SEL on ‘Local Organic Domination’

Brands, verticals and SMB aggregators can play in the SEM space but it’s often difficult for individual small businesses to be competitive in local search ads. The place where most SMBs will play is in the organic results.

Palore’s Hanan Lifshitz has written up a kind of case study for a New Orleans Chiropractor — who just happens to be a client of Will Scott and Search Influence — in a piece for Search Engine Land. It’s a good example of how optimization can be dramatically effective for a local business. It’s also great promotion for Will.

There’s no advertising here per se (although there is a different local advertiser at the top), but the doctor mentioned in the article pays Will a fee for his services. This is what I’m talking about when I argue that in many cases some of the traditional advertising dollars that may have been spent in yellow pages or local magazines (in the case of a Chiropractor) may simply “disappear” — going into new sites, SEO/marketing fees or internal headcount to manage programs on Facebook and Twitter, etc. For Will’s client there’s no ad buy here but there are certainly marketing fees being spent.

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4 Responses to “SEL on ‘Local Organic Domination’”

  1. Will Scott Says:

    Hey Greg,

    Thanks for the mention. To round out your point regarding advertising dollars, most of our clients pay considerably less than they would in Yellow Pages.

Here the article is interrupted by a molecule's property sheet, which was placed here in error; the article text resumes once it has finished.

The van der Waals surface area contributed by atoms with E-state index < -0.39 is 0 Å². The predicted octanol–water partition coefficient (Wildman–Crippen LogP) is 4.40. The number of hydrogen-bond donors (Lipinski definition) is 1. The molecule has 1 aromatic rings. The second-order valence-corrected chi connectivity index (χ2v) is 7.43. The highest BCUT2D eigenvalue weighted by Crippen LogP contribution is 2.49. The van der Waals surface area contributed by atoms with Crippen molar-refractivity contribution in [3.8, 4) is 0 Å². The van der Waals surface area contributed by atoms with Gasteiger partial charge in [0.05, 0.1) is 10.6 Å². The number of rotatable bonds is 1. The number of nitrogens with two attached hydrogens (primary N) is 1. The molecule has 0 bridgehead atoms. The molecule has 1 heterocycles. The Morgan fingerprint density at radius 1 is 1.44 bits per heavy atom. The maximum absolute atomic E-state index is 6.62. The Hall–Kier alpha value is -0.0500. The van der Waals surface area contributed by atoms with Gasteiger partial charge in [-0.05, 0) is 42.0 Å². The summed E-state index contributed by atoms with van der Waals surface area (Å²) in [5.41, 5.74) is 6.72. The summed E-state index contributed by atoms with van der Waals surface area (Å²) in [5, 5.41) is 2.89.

And with results like the above we don’t have anything like a 60% churn either 😉

    But seriously, among the great things about online advertising, for our clients, is that we track everything in a very transparent way. Our tools are their tools. They get to know what we know – hopefully as early as we do.

    And, with a focus on tracking offline conversions, we’re able to know that this client gets 15 – 30 new patients each month. Without publishing our rate-card I’ll tell you that’s a significant return on investment.


  2. David Mihm Says:

    Greg, thanks for highlighting this story–what an incredible validation of the value of Local SEO services.

    I know YOU don’t believe this, but I think your “disappearing” ad spend comment is insightful into the way a lot of analyst groups/reports/publications think. It implies either that a) SEO services have little to no value or b) are not worth tracking because they can’t be scaled well.

    Boutique SEO firms like Will’s obviously provide a MUCH bigger bang for the buck with clients like this than national aggregation-type-businesses will ever be able to demonstrate. Just because they are harder to track does not mean they should be ignored.

  3. Greg Sterling Says:

    Agree David. People should start tracking as part of the media spend. Think Borrell says they do.

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